Last November, Canada’s Federal Court approved the first pirate site blockade in the country.
Following a complaint from major media companies Rogers, Bell and TVA, the Court ordered several major ISPs to block access to domains and IP-addresses of the pirate IPTV service GoldTV.
This is the first blocking order of its kind in Canada but could be the start of many. While most of the targeted ISPs stayed quiet and didn’t even acknowledge receipt of our questions, TekSavvy chose to appeal the blocking injunction.
The Internet provider is not the only organization that’s worried about the blocking order. Several others have raised concerns and some have now asked the Federal Court of Appeal if they can intervene in the case. This includes CIRA, the registry that operates the .CA domain name.
The registry, which also provides DNS services for .PT, .SE, and .ES domains, says it didn’t previously intervene because it wasn’t aware of the proceeding. It only learned about the blockades after these were reported in the media.
Among other things, CIRA is concerned that the website blocking injunction will interfere with the open Internet infrastructure. In addition, it will also bypass its authority by pointing Internet users to other locations when they try to access a .CA domain.
“Ordering ISPs to intercept and redirect internet communications could conflict with CIRA’s longstanding commitment to maintain an open and effective internet architecture,” CIRA writes.
“It could jeopardize CIRA’s mission to steward the .CA domain and to provide high quality registry, DNS, and cybersecurity services,” the registry adds.
Ideally, more stakeholders should have been consulted before making such a drastic decision, the registry notes. In CIRA’s view, site blocking is not the answer to address infringing sites. It directly conflicts with the Telecommunications Act while there are better alternatives.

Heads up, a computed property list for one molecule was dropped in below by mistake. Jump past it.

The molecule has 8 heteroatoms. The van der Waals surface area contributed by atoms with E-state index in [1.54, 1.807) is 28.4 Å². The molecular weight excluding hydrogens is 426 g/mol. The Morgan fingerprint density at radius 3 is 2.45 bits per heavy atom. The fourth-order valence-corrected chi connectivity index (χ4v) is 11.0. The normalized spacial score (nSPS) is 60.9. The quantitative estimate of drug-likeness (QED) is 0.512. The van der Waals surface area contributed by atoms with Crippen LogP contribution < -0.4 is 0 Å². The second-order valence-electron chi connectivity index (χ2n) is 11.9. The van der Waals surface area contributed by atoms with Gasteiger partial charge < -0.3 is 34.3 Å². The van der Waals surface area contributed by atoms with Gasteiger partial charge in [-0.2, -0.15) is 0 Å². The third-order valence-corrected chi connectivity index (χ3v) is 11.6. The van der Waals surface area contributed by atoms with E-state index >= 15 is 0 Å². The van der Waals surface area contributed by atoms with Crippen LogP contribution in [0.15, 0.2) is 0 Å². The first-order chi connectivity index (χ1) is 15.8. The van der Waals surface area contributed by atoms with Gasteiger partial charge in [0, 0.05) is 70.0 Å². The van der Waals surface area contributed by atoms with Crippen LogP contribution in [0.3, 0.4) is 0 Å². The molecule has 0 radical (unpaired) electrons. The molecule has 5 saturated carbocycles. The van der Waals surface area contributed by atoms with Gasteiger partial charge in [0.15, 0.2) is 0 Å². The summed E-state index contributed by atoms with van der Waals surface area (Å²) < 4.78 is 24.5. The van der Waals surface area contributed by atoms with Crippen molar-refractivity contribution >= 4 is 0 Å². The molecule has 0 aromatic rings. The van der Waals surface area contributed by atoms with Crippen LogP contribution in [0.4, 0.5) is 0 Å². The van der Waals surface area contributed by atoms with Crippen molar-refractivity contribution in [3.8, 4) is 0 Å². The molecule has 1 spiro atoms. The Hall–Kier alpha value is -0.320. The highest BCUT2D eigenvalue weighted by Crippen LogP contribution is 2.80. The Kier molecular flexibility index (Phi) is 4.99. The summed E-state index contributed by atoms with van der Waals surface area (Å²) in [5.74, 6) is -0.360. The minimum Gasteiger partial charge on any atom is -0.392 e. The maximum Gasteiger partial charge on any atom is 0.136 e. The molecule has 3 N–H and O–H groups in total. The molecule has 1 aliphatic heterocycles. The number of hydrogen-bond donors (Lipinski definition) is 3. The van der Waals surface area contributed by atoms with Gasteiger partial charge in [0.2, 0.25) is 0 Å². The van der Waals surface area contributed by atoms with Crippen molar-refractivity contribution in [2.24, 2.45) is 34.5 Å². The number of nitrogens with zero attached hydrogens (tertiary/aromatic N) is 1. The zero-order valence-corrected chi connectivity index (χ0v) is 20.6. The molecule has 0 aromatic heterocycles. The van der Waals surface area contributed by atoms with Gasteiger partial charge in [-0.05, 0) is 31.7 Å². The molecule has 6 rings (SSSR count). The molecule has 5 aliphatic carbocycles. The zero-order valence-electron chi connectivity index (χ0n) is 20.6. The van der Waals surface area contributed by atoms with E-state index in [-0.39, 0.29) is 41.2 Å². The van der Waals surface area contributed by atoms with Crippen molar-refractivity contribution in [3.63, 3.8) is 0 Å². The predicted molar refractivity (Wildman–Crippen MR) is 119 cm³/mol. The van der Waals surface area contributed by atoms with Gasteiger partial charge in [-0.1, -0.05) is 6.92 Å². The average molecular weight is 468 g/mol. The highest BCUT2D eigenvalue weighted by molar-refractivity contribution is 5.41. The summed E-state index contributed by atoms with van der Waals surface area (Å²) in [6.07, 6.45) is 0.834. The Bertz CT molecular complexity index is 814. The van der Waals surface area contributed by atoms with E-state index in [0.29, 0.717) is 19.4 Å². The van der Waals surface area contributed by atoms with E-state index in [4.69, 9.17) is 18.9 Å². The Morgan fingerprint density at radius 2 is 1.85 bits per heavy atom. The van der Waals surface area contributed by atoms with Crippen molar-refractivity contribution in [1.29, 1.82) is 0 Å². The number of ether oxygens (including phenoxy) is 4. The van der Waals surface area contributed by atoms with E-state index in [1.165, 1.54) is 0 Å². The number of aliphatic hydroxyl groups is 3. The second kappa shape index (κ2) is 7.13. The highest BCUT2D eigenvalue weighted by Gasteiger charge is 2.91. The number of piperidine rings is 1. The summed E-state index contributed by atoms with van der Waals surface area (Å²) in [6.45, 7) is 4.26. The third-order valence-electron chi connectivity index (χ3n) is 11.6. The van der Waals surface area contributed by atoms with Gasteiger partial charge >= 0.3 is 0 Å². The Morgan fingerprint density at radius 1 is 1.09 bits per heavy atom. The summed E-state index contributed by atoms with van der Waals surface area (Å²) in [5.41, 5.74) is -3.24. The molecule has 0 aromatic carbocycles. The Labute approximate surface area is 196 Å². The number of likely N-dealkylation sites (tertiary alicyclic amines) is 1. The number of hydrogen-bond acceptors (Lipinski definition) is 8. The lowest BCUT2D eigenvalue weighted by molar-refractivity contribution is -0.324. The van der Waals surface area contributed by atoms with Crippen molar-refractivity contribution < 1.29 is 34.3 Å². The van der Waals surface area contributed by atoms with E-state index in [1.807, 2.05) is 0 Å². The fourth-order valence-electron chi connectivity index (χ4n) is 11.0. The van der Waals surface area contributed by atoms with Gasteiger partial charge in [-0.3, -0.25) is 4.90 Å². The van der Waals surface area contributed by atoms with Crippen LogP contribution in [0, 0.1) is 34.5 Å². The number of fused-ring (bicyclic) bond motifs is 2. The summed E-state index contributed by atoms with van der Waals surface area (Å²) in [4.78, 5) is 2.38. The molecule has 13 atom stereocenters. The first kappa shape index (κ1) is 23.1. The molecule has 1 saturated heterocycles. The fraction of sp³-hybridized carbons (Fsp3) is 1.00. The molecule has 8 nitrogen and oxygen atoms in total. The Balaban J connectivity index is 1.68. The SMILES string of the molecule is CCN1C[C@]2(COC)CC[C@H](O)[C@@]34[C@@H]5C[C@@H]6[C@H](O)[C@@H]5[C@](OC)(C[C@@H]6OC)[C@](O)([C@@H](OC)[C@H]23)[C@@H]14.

One of the options suggested by CIRA is to identify the site owners through the WHOIS database. The organization says that it can provide such information when it’s compelled to do so by a Canadian court order.
Possible measures could also include involving other third-party intermediaries such as hosting companies and payment intermediaries.
“Any and all of those options are, while still extreme, more consistent with the Telecommunications Act and less intrusive into the technical architecture of the internet than the remedy sought from and granted by the Federal Court,” CIRA writes.
Based on these and other arguments, the registry asks the Federal Court of Appeal to grant its motion to intervene in the case.
Another organization that would like to be heard is the Canadian Internet Policy and Public Interest Clinic (CIPPIC). The group, which is connected to the University of Ottawa, also believes that the site-blocking order should be reversed.
“ISP-based website blocking is an intrusive remedy, incompatible with the right to free expression,” CIPPIC writes, adding that it also raises issues with the Copyright Act and the Telecommunications Act.
Such orders should not be taken lightly and deserve more scrutiny than the Federal Court has offered so far.
CIPPIC raises a variety of issues which it wants to argue in more detail. This also includes possible conflicts with net neutrality.
“ISP-based website blocking orders have a significant potential to disrupt communications networks and interfere with network innovation,” CIPPIC writes.
“Any ISP-based website blocking order must therefore ensure it does not undermine the CRTC’s role, legislatively mandated under section 36 of the Telecommunications Act, for monitoring net neutrality and ISP interference with transmitted content”
Both motions to intervene have yet to be reviewed by the Court and more may still be filed, also from rightsholders.
Given the interest of these parties, it’s clear that the matter has triggered much broader interest than during the initial proceeding.